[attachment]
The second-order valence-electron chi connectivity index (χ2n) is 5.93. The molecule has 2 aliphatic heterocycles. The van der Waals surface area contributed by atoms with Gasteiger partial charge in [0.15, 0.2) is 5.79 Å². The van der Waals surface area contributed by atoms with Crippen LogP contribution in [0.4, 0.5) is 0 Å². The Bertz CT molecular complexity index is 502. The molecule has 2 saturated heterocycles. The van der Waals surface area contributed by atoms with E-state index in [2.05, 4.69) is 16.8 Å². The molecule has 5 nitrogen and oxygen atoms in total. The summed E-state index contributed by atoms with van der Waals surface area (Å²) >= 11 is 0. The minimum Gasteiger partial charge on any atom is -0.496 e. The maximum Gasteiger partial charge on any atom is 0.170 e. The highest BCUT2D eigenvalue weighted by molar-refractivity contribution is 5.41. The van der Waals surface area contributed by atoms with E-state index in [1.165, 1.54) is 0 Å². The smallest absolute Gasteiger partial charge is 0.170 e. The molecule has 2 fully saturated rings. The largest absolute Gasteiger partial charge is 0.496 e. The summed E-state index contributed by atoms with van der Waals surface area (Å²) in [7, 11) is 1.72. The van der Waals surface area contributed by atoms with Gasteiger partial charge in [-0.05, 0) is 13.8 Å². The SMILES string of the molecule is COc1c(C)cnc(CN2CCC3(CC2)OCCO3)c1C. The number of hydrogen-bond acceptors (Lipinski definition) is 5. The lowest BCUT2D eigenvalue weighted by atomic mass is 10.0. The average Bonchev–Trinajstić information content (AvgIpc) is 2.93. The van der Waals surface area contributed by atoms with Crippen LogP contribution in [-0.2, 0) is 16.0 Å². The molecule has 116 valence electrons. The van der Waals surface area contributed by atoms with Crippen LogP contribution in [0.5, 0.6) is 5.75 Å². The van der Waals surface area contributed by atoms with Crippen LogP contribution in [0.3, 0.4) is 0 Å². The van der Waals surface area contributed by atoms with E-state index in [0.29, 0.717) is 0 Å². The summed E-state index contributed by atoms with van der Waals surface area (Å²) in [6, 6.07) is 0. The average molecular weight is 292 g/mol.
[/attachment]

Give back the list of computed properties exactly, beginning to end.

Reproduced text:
The second-order valence-electron chi connectivity index (χ2n) is 5.93. The molecule has 2 aliphatic heterocycles. The van der Waals surface area contributed by atoms with Gasteiger partial charge in [0.15, 0.2) is 5.79 Å². The van der Waals surface area contributed by atoms with Crippen LogP contribution in [0.4, 0.5) is 0 Å². The Bertz CT molecular complexity index is 502. The molecule has 2 saturated heterocycles. The van der Waals surface area contributed by atoms with E-state index in [2.05, 4.69) is 16.8 Å². The molecule has 5 nitrogen and oxygen atoms in total. The summed E-state index contributed by atoms with van der Waals surface area (Å²) >= 11 is 0. The minimum Gasteiger partial charge on any atom is -0.496 e. The maximum Gasteiger partial charge on any atom is 0.170 e. The highest BCUT2D eigenvalue weighted by molar-refractivity contribution is 5.41. The van der Waals surface area contributed by atoms with E-state index in [1.165, 1.54) is 0 Å². The smallest absolute Gasteiger partial charge is 0.170 e. The molecule has 2 fully saturated rings. The largest absolute Gasteiger partial charge is 0.496 e. The summed E-state index contributed by atoms with van der Waals surface area (Å²) in [7, 11) is 1.72. The van der Waals surface area contributed by atoms with Gasteiger partial charge in [-0.05, 0) is 13.8 Å². The SMILES string of the molecule is COc1c(C)cnc(CN2CCC3(CC2)OCCO3)c1C. The number of hydrogen-bond acceptors (Lipinski definition) is 5. The lowest BCUT2D eigenvalue weighted by atomic mass is 10.0. The average Bonchev–Trinajstić information content (AvgIpc) is 2.93. The van der Waals surface area contributed by atoms with Crippen LogP contribution in [-0.2, 0) is 16.0 Å². The molecule has 116 valence electrons. The van der Waals surface area contributed by atoms with Crippen LogP contribution in [0.5, 0.6) is 5.75 Å². The van der Waals surface area contributed by atoms with Crippen LogP contribution in [0.3, 0.4) is 0 Å². The van der Waals surface area contributed by atoms with E-state index in [0.29, 0.717) is 0 Å². The summed E-state index contributed by atoms with van der Waals surface area (Å²) in [6, 6.07) is 0. The average molecular weight is 292 g/mol.